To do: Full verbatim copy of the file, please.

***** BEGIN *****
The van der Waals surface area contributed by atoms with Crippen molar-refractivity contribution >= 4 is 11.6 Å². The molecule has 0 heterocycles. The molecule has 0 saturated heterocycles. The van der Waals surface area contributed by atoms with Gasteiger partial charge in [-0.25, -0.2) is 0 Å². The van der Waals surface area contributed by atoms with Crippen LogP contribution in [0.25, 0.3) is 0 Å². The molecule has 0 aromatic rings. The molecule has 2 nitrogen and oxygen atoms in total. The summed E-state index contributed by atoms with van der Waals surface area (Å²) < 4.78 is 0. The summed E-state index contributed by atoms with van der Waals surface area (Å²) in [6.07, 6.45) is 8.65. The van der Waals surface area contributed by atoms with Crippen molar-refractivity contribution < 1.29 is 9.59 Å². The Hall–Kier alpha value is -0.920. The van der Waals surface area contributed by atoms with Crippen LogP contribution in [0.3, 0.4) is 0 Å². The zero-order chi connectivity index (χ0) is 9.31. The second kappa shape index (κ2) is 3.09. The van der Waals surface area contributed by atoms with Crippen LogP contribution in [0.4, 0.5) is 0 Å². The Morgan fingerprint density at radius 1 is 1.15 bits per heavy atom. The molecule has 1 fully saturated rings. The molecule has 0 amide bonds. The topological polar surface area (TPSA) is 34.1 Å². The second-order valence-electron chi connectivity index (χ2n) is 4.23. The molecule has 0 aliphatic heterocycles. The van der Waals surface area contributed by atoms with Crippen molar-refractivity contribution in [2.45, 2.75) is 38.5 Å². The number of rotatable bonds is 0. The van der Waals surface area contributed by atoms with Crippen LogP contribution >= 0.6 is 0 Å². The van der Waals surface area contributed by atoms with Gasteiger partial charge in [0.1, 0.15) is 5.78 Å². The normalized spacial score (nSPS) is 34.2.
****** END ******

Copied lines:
The van der Waals surface area contributed by atoms with Crippen molar-refractivity contribution >= 4 is 11.6 Å². The molecule has 0 heterocycles. The molecule has 0 saturated heterocycles. The van der Waals surface area contributed by atoms with Gasteiger partial charge in [-0.25, -0.2) is 0 Å². The van der Waals surface area contributed by atoms with Crippen LogP contribution in [0.25, 0.3) is 0 Å². The molecule has 0 aromatic rings. The molecule has 2 nitrogen and oxygen atoms in total. The summed E-state index contributed by atoms with van der Waals surface area (Å²) < 4.78 is 0. The summed E-state index contributed by atoms with van der Waals surface area (Å²) in [6.07, 6.45) is 8.65. The van der Waals surface area contributed by atoms with Crippen molar-refractivity contribution < 1.29 is 9.59 Å². The Hall–Kier alpha value is -0.920. The van der Waals surface area contributed by atoms with Crippen LogP contribution in [0.3, 0.4) is 0 Å². The zero-order chi connectivity index (χ0) is 9.31. The second kappa shape index (κ2) is 3.09. The van der Waals surface area contributed by atoms with Crippen LogP contribution in [0.4, 0.5) is 0 Å². The Morgan fingerprint density at radius 1 is 1.15 bits per heavy atom. The molecule has 1 fully saturated rings. The molecule has 0 amide bonds. The topological polar surface area (TPSA) is 34.1 Å². The second-order valence-electron chi connectivity index (χ2n) is 4.23. The molecule has 0 aliphatic heterocycles. The van der Waals surface area contributed by atoms with Crippen molar-refractivity contribution in [2.45, 2.75) is 38.5 Å². The number of rotatable bonds is 0. The van der Waals surface area contributed by atoms with Crippen LogP contribution >= 0.6 is 0 Å². The van der Waals surface area contributed by atoms with Gasteiger partial charge in [0.1, 0.15) is 5.78 Å². The normalized spacial score (nSPS) is 34.2.